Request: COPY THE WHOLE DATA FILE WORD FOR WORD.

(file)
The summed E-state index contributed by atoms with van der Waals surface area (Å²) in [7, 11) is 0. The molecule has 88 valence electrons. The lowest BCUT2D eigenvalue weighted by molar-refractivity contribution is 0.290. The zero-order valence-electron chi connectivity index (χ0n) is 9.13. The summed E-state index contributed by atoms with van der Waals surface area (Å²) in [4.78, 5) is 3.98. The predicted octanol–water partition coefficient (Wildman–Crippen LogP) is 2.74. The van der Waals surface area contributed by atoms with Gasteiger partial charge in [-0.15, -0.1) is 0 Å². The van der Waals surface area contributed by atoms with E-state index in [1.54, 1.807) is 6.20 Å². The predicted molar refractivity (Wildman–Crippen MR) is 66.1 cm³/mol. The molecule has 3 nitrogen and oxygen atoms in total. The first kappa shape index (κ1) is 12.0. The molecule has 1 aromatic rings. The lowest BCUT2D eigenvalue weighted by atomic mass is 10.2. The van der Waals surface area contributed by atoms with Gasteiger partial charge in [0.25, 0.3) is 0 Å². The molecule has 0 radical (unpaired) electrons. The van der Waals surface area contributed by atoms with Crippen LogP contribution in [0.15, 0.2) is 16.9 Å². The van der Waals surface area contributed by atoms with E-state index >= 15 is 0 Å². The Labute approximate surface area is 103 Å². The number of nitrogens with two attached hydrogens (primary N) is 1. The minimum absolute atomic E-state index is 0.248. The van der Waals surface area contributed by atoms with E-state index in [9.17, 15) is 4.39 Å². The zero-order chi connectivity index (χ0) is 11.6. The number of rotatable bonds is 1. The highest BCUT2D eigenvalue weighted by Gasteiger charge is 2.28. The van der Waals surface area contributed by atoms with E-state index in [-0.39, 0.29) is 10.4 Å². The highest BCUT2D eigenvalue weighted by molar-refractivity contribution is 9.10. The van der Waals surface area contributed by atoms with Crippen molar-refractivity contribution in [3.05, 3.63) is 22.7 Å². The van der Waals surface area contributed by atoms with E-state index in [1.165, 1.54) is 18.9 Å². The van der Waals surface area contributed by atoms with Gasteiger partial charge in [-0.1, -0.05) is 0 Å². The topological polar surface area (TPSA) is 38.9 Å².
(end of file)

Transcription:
The summed E-state index contributed by atoms with van der Waals surface area (Å²) in [7, 11) is 0. The molecule has 88 valence electrons. The lowest BCUT2D eigenvalue weighted by molar-refractivity contribution is 0.290. The zero-order valence-electron chi connectivity index (χ0n) is 9.13. The summed E-state index contributed by atoms with van der Waals surface area (Å²) in [4.78, 5) is 3.98. The predicted octanol–water partition coefficient (Wildman–Crippen LogP) is 2.74. The van der Waals surface area contributed by atoms with Gasteiger partial charge in [-0.15, -0.1) is 0 Å². The van der Waals surface area contributed by atoms with E-state index in [1.54, 1.807) is 6.20 Å². The predicted molar refractivity (Wildman–Crippen MR) is 66.1 cm³/mol. The molecule has 3 nitrogen and oxygen atoms in total. The first kappa shape index (κ1) is 12.0. The molecule has 1 aromatic rings. The lowest BCUT2D eigenvalue weighted by atomic mass is 10.2. The van der Waals surface area contributed by atoms with Gasteiger partial charge in [0.25, 0.3) is 0 Å². The molecule has 0 radical (unpaired) electrons. The van der Waals surface area contributed by atoms with Crippen LogP contribution in [0.15, 0.2) is 16.9 Å². The van der Waals surface area contributed by atoms with E-state index >= 15 is 0 Å². The Labute approximate surface area is 103 Å². The number of nitrogens with two attached hydrogens (primary N) is 1. The minimum absolute atomic E-state index is 0.248. The van der Waals surface area contributed by atoms with E-state index in [9.17, 15) is 4.39 Å². The zero-order chi connectivity index (χ0) is 11.6. The number of rotatable bonds is 1. The highest BCUT2D eigenvalue weighted by Gasteiger charge is 2.28. The van der Waals surface area contributed by atoms with E-state index in [-0.39, 0.29) is 10.4 Å². The highest BCUT2D eigenvalue weighted by molar-refractivity contribution is 9.10. The van der Waals surface area contributed by atoms with Crippen molar-refractivity contribution in [3.05, 3.63) is 22.7 Å². The van der Waals surface area contributed by atoms with E-state index in [1.165, 1.54) is 18.9 Å². The van der Waals surface area contributed by atoms with Gasteiger partial charge in [-0.1, -0.05) is 0 Å². The topological polar surface area (TPSA) is 38.9 Å².